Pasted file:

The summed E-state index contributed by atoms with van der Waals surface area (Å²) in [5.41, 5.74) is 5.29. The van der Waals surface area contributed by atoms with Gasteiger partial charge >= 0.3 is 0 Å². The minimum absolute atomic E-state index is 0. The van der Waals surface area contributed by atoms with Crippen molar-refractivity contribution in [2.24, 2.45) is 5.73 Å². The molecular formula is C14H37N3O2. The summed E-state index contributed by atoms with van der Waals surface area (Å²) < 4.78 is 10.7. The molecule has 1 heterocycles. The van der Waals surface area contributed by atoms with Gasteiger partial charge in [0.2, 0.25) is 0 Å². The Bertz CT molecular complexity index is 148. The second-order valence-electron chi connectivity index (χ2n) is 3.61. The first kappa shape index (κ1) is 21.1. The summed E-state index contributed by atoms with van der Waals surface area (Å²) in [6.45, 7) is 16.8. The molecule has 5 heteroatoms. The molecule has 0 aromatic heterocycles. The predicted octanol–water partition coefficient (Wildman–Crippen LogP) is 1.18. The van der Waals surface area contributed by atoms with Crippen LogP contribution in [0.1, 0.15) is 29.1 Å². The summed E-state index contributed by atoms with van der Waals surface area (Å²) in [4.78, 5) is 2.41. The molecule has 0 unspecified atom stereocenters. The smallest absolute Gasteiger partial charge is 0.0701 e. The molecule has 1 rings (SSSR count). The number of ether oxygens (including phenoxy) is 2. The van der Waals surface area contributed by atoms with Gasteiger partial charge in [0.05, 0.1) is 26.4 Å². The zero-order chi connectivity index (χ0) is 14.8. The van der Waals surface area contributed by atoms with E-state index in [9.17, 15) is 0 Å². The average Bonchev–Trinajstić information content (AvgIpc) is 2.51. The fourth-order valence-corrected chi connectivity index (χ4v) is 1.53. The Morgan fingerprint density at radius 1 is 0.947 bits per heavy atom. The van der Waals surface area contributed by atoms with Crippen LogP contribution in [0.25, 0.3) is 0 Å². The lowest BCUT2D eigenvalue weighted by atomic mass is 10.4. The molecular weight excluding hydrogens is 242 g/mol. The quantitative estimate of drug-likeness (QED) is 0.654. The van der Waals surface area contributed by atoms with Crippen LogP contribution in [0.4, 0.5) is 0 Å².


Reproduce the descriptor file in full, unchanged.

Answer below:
The summed E-state index contributed by atoms with van der Waals surface area (Å²) in [5.41, 5.74) is 5.29. The van der Waals surface area contributed by atoms with Gasteiger partial charge >= 0.3 is 0 Å². The minimum absolute atomic E-state index is 0. The van der Waals surface area contributed by atoms with Crippen molar-refractivity contribution in [2.24, 2.45) is 5.73 Å². The molecular formula is C14H37N3O2. The summed E-state index contributed by atoms with van der Waals surface area (Å²) < 4.78 is 10.7. The molecule has 1 heterocycles. The van der Waals surface area contributed by atoms with Gasteiger partial charge in [0.2, 0.25) is 0 Å². The Bertz CT molecular complexity index is 148. The second-order valence-electron chi connectivity index (χ2n) is 3.61. The first kappa shape index (κ1) is 21.1. The summed E-state index contributed by atoms with van der Waals surface area (Å²) in [6.45, 7) is 16.8. The molecule has 5 heteroatoms. The molecule has 0 aromatic heterocycles. The predicted octanol–water partition coefficient (Wildman–Crippen LogP) is 1.18. The van der Waals surface area contributed by atoms with Crippen LogP contribution in [0.1, 0.15) is 29.1 Å². The summed E-state index contributed by atoms with van der Waals surface area (Å²) in [4.78, 5) is 2.41. The molecule has 0 unspecified atom stereocenters. The smallest absolute Gasteiger partial charge is 0.0701 e. The molecule has 1 rings (SSSR count). The number of ether oxygens (including phenoxy) is 2. The van der Waals surface area contributed by atoms with Gasteiger partial charge in [0.05, 0.1) is 26.4 Å². The zero-order chi connectivity index (χ0) is 14.8. The van der Waals surface area contributed by atoms with E-state index in [9.17, 15) is 0 Å². The average Bonchev–Trinajstić information content (AvgIpc) is 2.51. The fourth-order valence-corrected chi connectivity index (χ4v) is 1.53. The Morgan fingerprint density at radius 1 is 0.947 bits per heavy atom. The van der Waals surface area contributed by atoms with Crippen LogP contribution in [0.25, 0.3) is 0 Å². The lowest BCUT2D eigenvalue weighted by atomic mass is 10.4. The molecular weight excluding hydrogens is 242 g/mol. The quantitative estimate of drug-likeness (QED) is 0.654. The van der Waals surface area contributed by atoms with Crippen LogP contribution in [0.4, 0.5) is 0 Å².